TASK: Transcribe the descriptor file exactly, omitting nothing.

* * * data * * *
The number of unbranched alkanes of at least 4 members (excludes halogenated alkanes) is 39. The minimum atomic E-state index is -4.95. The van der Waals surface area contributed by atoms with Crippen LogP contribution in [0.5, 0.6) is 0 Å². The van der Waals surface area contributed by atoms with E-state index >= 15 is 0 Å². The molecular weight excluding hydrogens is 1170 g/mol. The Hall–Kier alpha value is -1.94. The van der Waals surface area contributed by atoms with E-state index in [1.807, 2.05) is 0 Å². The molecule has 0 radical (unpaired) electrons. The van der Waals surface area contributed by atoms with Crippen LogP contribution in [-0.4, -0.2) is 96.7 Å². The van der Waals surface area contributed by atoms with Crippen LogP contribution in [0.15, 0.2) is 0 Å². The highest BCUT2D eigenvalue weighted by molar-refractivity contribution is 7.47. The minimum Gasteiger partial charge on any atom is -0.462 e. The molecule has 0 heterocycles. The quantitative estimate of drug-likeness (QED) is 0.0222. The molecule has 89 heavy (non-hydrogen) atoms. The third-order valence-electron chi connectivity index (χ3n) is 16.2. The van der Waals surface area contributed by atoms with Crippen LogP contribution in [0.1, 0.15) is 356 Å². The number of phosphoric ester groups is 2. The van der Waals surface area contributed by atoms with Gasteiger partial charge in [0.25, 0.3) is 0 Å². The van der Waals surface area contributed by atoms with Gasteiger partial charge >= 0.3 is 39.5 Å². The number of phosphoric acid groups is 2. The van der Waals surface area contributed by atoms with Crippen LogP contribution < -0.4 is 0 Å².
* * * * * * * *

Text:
The number of unbranched alkanes of at least 4 members (excludes halogenated alkanes) is 39. The minimum atomic E-state index is -4.95. The van der Waals surface area contributed by atoms with Crippen LogP contribution in [0.5, 0.6) is 0 Å². The van der Waals surface area contributed by atoms with E-state index >= 15 is 0 Å². The molecular weight excluding hydrogens is 1170 g/mol. The Hall–Kier alpha value is -1.94. The van der Waals surface area contributed by atoms with E-state index in [1.807, 2.05) is 0 Å². The molecule has 0 radical (unpaired) electrons. The van der Waals surface area contributed by atoms with Crippen LogP contribution in [-0.4, -0.2) is 96.7 Å². The van der Waals surface area contributed by atoms with Crippen LogP contribution in [0.15, 0.2) is 0 Å². The highest BCUT2D eigenvalue weighted by molar-refractivity contribution is 7.47. The minimum Gasteiger partial charge on any atom is -0.462 e. The molecule has 0 heterocycles. The quantitative estimate of drug-likeness (QED) is 0.0222. The molecule has 89 heavy (non-hydrogen) atoms. The third-order valence-electron chi connectivity index (χ3n) is 16.2. The van der Waals surface area contributed by atoms with Crippen LogP contribution in [0.1, 0.15) is 356 Å². The number of phosphoric ester groups is 2. The van der Waals surface area contributed by atoms with Gasteiger partial charge in [0.25, 0.3) is 0 Å². The van der Waals surface area contributed by atoms with Gasteiger partial charge >= 0.3 is 39.5 Å². The number of phosphoric acid groups is 2. The van der Waals surface area contributed by atoms with Crippen LogP contribution < -0.4 is 0 Å².